FORGET THE BACON BITS
Seems like everywhere I went in Italy in September I came across a new and different version of Spaghetti Carbonara. This surprised me since I believe in leaving well enough alone, and a classic Spaghetti Carbonara is just perfect. Why mess around with it?
The first new version I came across substituted cubes of swordfish instead of guanciale. It sounded so weird, I had to try it. What was I thinking? Of course, the poor swordfish was completely overwhelmed by the pecorino and did not belong on the same plate. The other versions I came across also found substitutes for the guanciale. Is there a shortage somewhere of cured pork cheeks? I don’t get it.
In an Italian cooking magazine, I spotted a version made with zucchini, which probably tastes okay, though maybe a little bland. In a Roman restaurant, the waiter said the day’s special was a mix of Carbonara with la vignarola, the Roman vegetable stew that contains artichokes, peas, fava beans and onions. That sounded like it had potential, though I did not order it. Nor did I try another variation that was being served at Michelin-starred Roman restaurant that involved a quail ragu ala Carbonara. I was still scratching my head about that one back at home when a friend described to me a famous chef’s “diet version” of Spaghetti Carbonara, made with yogurt and bacon bits.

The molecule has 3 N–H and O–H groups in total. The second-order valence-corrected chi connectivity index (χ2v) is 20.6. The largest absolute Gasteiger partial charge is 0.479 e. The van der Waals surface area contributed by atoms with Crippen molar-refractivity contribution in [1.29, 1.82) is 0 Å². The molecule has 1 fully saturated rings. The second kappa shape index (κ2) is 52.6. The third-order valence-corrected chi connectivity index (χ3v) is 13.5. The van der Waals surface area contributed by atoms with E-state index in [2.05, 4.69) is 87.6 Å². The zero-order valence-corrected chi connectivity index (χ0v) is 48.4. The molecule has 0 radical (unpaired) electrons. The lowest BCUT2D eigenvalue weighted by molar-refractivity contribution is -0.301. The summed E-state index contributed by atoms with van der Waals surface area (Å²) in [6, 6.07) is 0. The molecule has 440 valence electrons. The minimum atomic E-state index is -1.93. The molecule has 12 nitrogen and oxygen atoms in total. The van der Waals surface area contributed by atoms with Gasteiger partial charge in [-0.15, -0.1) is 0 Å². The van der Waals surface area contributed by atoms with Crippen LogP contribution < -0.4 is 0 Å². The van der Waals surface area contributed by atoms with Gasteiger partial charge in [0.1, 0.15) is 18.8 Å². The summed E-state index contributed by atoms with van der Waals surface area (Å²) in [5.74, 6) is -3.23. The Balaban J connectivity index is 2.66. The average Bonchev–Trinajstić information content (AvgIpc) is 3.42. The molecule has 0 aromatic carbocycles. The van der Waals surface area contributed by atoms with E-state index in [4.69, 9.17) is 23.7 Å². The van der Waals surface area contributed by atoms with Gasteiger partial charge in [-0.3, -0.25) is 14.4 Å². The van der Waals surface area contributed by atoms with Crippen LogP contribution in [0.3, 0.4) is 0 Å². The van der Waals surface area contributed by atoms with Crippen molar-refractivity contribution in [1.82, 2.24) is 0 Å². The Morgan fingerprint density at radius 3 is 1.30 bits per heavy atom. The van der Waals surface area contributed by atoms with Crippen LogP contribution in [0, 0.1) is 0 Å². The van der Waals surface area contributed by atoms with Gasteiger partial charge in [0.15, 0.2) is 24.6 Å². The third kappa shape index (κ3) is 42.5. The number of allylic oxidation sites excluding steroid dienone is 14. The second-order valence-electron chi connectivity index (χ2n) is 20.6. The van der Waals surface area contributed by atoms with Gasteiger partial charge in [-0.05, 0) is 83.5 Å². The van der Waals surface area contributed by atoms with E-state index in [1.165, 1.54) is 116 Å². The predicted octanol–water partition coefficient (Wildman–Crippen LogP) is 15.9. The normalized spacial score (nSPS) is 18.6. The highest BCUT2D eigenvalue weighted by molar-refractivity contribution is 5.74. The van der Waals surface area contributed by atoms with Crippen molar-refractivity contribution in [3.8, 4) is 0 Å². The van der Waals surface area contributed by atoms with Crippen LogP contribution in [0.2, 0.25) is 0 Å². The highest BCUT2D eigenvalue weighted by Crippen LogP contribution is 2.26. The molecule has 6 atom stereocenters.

Basta! That’s enough! Spaghetti Carbonara is made with just a handful of ingredients: guanciale (cured pork cheek) or pancetta (or bacon if you can’t find either), olive oil, eggs, pecorino romano, and black pepper. Notice I did not say cream, which is an Americanizzazione. Some chefs here add it to keep the eggs from curdling, but it really detracts from the flavor.
I don’t think something as rich as Spaghetti Carbonara is something you should eat often, but if you are going to eat it, treat yourself to the real thing. The rest of the time, you can have a perfectly satisfying but less calorific dish of pasta and vegetables. And forget the bacon bits.
SPAGHETTI ALLA CARBONARA
Makes 6 to 8 servings
Romans credit the hard-working charcoal deliveryman as the inspiration for this quickly made pasta. They say the generous grinding of black pepper resembles specks of coal dust!
4 ounces guanciale or pancetta, cut into thick slices
1 tablespoon olive oil
3 large eggs
Salt and freshly ground pepper
1 pound spaghetti or linguine
3/4 cup freshly grated Pecorino Romano or Parmigiano-Reggiano
1. Cut the pancetta into 1/4-inch pieces. Pour the oil into a skillet large enough to hold all of the cooked pasta. Add the pancetta. Cook over medium heat, until the pancetta is golden around the edges, about 10 minutes. Turn off the heat.
2. In a medium bowl, beat the eggs with a generous amount of salt and pepper.
3. Bring at least 4 quarts of water to a boil in a large pot. Add 2 tablespoons of salt, then the pasta, gently pushing it down until the pasta is completely covered with water. Stir well. Cook over high heat, stirring frequently, until the pasta is al dente, tender yet still firm to the bite. Drain the pasta, reserving some of the cooking water.
4. Place the cooked pasta in the pan with the pancetta and toss well over medium heat. Add the eggs and a little of the cooking water. Toss gently until the pasta looks creamy. Sprinkle with cheese and more pepper. Toss well and serve immediately.
© 1,000 ITALIAN RECIPES by Michele Scicolone, John Wiley and Sons, 2004